Pension Spending Supports $1.3 Trillion In Output, 6.9 Million Jobs, $192 Billion in Tax Revenue Across the U.S. Economy
Real Estate, Food Services, Health Care, and Retail Sectors Realize Biggest Employment Impacts
Webinar on January 14 at 2 PM ET to Review Findings
WASHINGTON, D.C., January 6, 2021 – A new report finds that economic gains attributable to private and public sector defined benefit (DB) pensions in the U.S. are substantial. Retiree spending of pension benefits in 2018 generated $1.3 trillion in total economic output, supporting nearly seven million jobs across the nation. Pension spending also added nearly $192 billion to government coffers at the federal, state and local levels.
Pensionomics 2021: Measuring the Economic Impact of Defined Benefit Pension Expenditures, released today by the National Institute on Retirement Security (NIRS), calculates the national economic impacts of U.S pension plans, as well as the impact of state and local plans on a state-by-state basis.
The full report is available here. Register for the webinar here.
A map with downloadable state fact sheets regarding the economic impact of state and local pension plans is available here.
“This study comes as the U.S. economy is under severe pressure – as manufacturing and retail sales have dropped, unemployment applications remain high, small business closures are accelerating, and corporations are warning of more layoffs and filing for bankruptcy. Especially at this moment, retirees’ spending of their pension income is critical for sustaining and stabilizing consumer spending, which supports millions of jobs across the nation,” said Dan Doonan, NIRS executive director and report co-author.
Retired Americans with a pension receive a stable income every month—even during a recession, which means they can continue spending at the same level as they did pre-recession. The same cannot be said for retirees relying heavily on savings for retirement income. These retirees may be fearful to spend their 401(k) savings during an economic downturn, a time when U.S. businesses are already struggling. Thus, pensions can serve as economic stabilizers, similar to Social Security and unemployment insurance.
“Given the economic stress facing state and local governments, it’s all the more important to understand the tax revenue generated from pension spending. This tax revenue comes from two major sources: taxes paid by beneficiaries directly on their pension benefits and taxes from expenditures in the local economy, like sales tax on retail purchases. This is a stable source of revenue for governments, which will be increasingly important this year,” Doonan explained.
Pension spending supports jobs and the local economy where retirees reside and spend their benefits. For example, when a retired nurse receives a pension benefit payment, s/he spends the pension check on goods and services in the local community. S/he purchases food, clothing, and medicine at local stores, and may even make larger purchases like a car or a computer. These purchases, combined with those of other retirees with pensions, create a steady economic ripple effect.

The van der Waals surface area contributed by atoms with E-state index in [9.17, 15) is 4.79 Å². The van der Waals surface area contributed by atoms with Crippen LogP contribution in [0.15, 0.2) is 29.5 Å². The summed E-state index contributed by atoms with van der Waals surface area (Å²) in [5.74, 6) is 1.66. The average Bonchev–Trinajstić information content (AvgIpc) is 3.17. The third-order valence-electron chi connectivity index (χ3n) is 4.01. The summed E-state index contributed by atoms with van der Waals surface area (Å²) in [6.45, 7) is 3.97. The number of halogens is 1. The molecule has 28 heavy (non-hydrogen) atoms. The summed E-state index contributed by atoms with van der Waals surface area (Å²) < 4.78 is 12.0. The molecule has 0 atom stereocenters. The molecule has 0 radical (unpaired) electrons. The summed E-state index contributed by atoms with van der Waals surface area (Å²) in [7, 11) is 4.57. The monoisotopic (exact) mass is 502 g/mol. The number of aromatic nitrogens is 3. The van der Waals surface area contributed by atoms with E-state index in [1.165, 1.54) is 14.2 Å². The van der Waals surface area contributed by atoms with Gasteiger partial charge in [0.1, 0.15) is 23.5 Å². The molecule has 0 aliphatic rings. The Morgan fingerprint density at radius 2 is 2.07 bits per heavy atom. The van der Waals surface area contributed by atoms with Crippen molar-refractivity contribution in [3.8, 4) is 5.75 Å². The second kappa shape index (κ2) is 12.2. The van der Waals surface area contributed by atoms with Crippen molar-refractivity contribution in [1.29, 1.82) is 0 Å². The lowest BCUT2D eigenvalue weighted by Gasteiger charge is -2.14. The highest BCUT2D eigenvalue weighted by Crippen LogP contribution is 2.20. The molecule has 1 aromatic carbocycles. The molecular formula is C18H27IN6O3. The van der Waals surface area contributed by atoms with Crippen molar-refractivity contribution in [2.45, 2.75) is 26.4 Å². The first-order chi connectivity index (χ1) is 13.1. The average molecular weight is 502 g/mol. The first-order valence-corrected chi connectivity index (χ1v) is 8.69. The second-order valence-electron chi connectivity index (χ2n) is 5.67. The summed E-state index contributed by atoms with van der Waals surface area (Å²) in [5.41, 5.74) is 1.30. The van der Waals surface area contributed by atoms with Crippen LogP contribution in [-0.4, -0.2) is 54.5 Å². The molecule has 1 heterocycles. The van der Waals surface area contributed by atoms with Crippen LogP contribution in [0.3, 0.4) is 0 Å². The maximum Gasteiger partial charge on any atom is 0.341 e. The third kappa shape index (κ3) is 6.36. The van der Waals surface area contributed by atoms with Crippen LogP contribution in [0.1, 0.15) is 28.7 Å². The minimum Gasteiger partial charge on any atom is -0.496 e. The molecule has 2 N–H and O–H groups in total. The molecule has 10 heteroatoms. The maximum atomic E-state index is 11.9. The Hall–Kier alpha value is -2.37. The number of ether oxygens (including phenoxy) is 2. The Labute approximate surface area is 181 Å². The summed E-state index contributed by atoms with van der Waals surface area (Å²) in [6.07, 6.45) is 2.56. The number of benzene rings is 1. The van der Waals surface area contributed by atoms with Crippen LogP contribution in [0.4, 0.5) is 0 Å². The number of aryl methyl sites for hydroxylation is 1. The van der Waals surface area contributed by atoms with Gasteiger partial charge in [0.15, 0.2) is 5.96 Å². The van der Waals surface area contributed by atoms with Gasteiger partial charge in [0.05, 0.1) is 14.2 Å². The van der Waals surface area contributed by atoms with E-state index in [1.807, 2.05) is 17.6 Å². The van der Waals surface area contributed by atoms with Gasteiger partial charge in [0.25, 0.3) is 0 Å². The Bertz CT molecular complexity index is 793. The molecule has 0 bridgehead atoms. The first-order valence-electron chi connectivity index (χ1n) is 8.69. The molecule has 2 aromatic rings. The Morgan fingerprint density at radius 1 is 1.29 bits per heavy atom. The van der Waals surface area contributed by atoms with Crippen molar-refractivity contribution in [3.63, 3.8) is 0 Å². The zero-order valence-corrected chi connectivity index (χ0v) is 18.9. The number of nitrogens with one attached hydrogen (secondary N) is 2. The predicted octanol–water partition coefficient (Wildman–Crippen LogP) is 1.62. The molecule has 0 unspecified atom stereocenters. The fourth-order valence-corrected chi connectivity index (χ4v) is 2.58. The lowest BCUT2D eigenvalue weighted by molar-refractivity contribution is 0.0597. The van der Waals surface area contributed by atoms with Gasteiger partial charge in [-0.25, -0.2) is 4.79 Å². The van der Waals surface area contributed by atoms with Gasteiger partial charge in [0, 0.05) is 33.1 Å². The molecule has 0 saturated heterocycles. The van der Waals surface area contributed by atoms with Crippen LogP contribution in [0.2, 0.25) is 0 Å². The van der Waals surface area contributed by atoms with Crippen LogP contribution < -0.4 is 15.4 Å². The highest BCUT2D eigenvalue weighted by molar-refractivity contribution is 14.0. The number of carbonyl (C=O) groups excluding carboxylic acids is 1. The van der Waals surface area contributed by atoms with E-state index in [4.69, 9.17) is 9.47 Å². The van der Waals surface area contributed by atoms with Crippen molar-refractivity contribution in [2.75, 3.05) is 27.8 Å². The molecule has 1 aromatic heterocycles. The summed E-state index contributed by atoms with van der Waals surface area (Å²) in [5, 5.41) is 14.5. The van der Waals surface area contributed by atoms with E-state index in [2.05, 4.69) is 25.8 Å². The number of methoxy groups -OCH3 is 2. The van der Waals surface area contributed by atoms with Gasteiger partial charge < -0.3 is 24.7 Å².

This study finds that in 2018:
- $578.7 billion in pension benefits were paid to 23.8 million retired Americans, including:
- $308.7 billion paid to some 11.0 million retired employees of state and local government and their beneficiaries (typically surviving spouses);
- $105.9 billion paid to some 2.6 million federal government beneficiaries;
- $164.1 billion paid to some 10.1 million private sector beneficiaries, including:
- $44.2 billion paid out to 3.8 million beneficiaries of multi-employer pension plans, and
- $119.9 billion paid out to 6.3 million beneficiaries of single-employer pension plans.
- Expenditures made out of those payments collectively supported:
- 6.9 million American jobs that paid nearly $394.2 billion in labor income;
- $1.3 trillion in total economic output nationwide;
- $703.9 billion in value added (GDP); and
- $191.9 billion in federal, state, and local tax revenue.
- Pension expenditures have large multiplier effects:
- Each dollar paid out in pension benefits supported $2.19 in total economic output nationally.
- Each taxpayer dollar contributed to state and local pensions supported $8.80 in total output nationally. This represents the leverage afforded by robust long-term investment returns and shared funding responsibility by employers and employees.
The largest employment impacts occurred in the real estate, food services, healthcare, and retail trade sectors.
Pension expenditures are especially vital for small and rural communities where other steady sources of income may not be readily found if the local economy lacks diversity. Recent research found that public pension benefit dollars represented between one and three percent of gross domestic product (GDP) on average among the 1,401 counties in 19 states studied in 2018.
The purpose of the Pensionomics 2021 study is to quantify the economic impact of pension payments in the U.S. and in each of the 50 states and the District of Columbia. Using the IMPLAN model, the analysis estimates the employment, output, value added, and tax impacts of pension benefit expenditures at the national and state levels. Because of methodological refinements explained in the Technical Appendix, the state level results are not directly comparable to those in previous versions of this study.
The National Institute on Retirement Security is a non-profit, non-partisan organization established to contribute to informed policymaking by fostering a deep understanding of the value of retirement security to employees, employers and the economy as a whole. Located in Washington, D.C., NIRS membership includes financial services firms, employee benefit plans, trade associations, and other retirement service providers. More information is available at www.nirsonline.org. Follow NIRS on Twitter @NIRSonline.